Examples of soiree in a Sentence
- After the interview she took me to a coffee-and-cake soiree at a wealthy student's house. —Thomas Keneally, The Tyrant's Novel, 2004
- Ostensible grownups can be reduced to screaming toddlers over who gets the credit for bringing in a major donor's gift—and thus gets the inside track for a better seat at the next big soirée. Bring into this piranha tank an attractive, ambitious, wealthy woman who made an almost instant connection with the President and his wife, and the knives start flashing. —Viveca Novak, Time, 14 June 1999
- Mariah Carey's voyage into pop stardom begins on a fateful Friday evening in 1988 when she and dance songbird Brenda K. Starr—for whom Carey was a background singer—attend a music industry soiree. —Larry Flick, CD Review, December 1994
a fashionable soiree at a fancy hotel
Recent Examples of soiree from the Web
Custom furnishings built as much for performance as polish, plus a few glam expressions like a statement coffee table and large-scale artwork, made the space suitable for both sophisticated soirees and a young clan living its untidy everyday life.
Saturday, April 14: On Saturday, the record labels behind some of the weekend’s biggest performers will host their exclusive soirees.
The Original Taste Executive Council Charities hosts this culinary soiree, featuring dishes from more than 40 Valley restaurants and 50 wines from across the world.
Shand, as was described in Carolyne Zinko’s Style section profile a few months ago, is a photographer on the staff of Drew Altizer, the town’s main capturer of opening nights, soirees and most of all, fancy dresses.
First came the ranch dressing fountain, for use at your next gluttonous dinner soiree.
From Dev Happy Hours to a women in tech soiree to a discussion on cyber security to an entrepreneur expo with 100 local startups, the options span an array of topics all focused on different aspects of the tech world.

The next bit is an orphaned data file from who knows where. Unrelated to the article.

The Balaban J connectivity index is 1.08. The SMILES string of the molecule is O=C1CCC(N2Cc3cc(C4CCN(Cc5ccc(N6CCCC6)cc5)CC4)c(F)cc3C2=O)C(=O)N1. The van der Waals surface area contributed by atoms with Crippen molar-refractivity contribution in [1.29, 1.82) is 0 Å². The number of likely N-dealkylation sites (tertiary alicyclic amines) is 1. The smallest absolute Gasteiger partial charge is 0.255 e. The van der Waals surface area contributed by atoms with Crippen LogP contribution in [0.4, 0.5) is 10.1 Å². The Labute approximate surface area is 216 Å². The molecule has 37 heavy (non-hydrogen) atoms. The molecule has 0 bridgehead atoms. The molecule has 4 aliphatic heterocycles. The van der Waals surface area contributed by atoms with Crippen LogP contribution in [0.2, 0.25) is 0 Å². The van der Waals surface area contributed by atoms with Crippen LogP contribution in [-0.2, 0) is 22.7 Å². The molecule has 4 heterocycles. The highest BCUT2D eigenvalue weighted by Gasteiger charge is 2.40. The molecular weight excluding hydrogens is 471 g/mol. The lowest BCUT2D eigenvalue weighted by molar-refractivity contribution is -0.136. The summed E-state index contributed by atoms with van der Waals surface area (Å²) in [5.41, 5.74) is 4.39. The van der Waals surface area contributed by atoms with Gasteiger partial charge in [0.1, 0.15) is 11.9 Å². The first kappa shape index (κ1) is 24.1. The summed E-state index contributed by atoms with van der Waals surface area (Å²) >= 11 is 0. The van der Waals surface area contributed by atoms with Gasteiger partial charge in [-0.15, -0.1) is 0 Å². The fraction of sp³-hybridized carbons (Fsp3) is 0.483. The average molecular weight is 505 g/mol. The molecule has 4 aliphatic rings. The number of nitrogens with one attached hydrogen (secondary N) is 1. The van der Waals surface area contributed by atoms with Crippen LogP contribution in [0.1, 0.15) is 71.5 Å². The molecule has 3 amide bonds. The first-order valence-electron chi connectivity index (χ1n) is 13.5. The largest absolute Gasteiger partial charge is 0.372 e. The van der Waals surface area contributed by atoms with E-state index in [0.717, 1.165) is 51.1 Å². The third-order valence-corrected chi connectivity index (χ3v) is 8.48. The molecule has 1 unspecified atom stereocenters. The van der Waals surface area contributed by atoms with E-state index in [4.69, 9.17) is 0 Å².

The music-loving Schlegels haunt concert halls and hold soirees at their home for their politically concerned friends, who discuss the women’s suffrage movement and what to do about the poor.
There was a long line for selfies with Hillary Clinton last week at a Georgetown soiree for Lanny Davis, a Clinton loyalist whose latest book blames former FBI director James B. Comey for her 2016 presidential defeat.
These example sentences are selected automatically from various online news sources to reflect current usage of the word 'soiree.' Views expressed in the examples do not represent the opinion of Merriam-Webster or its editors. Send us feedback.
Soiree: a Fancy Evening Party
In English, soiree means “a fancy evening affair.” The word comes directly from French and was formed from the word soir, meaning “evening” or “night.” The French make a subtle distinction between soir, which refers explicitly to the time of day following sunset, and soirée, which refers to some duration of time, usually translated as “evening.” English speakers don’t use different words, but we understand the difference between “I’ll see you tomorrow evening” and “We spent the evening playing cards”—one refers to a time of day and one refers to the passage of time. From the idea of a period of time evolved the second meaning of soirée: a party that takes place during the evening. As is typical for words that have been borrowed from modern French, soiree in English signifies the fancy version of a simple “party”: an evening event that is formal or refined in some way.
A third sense of soirée in French, “an evening performance,” has a parallel with matinée, from matin “morning. ” Matinée literally means “morning performance” in French but has come to mean “daytime or afternoon performance” in English. The “evening performance” meaning of soirée has not been adopted by English. Our Unabridged of 1934, however, did record both a verb soiree (meaning, presumably, “to hold or attend an evening party”) and the variant swarry, “so spelled in mimicry of mispronunciation.”
Soiree can be spelled in English using the acute accent as soirée, but is usually spelled without it.
Origin and Etymology of soiree
SOIREE Defined for English Language Learners
Definition of soiree for English Language Learners
: a formal party that is usually at night
Seen and Heard
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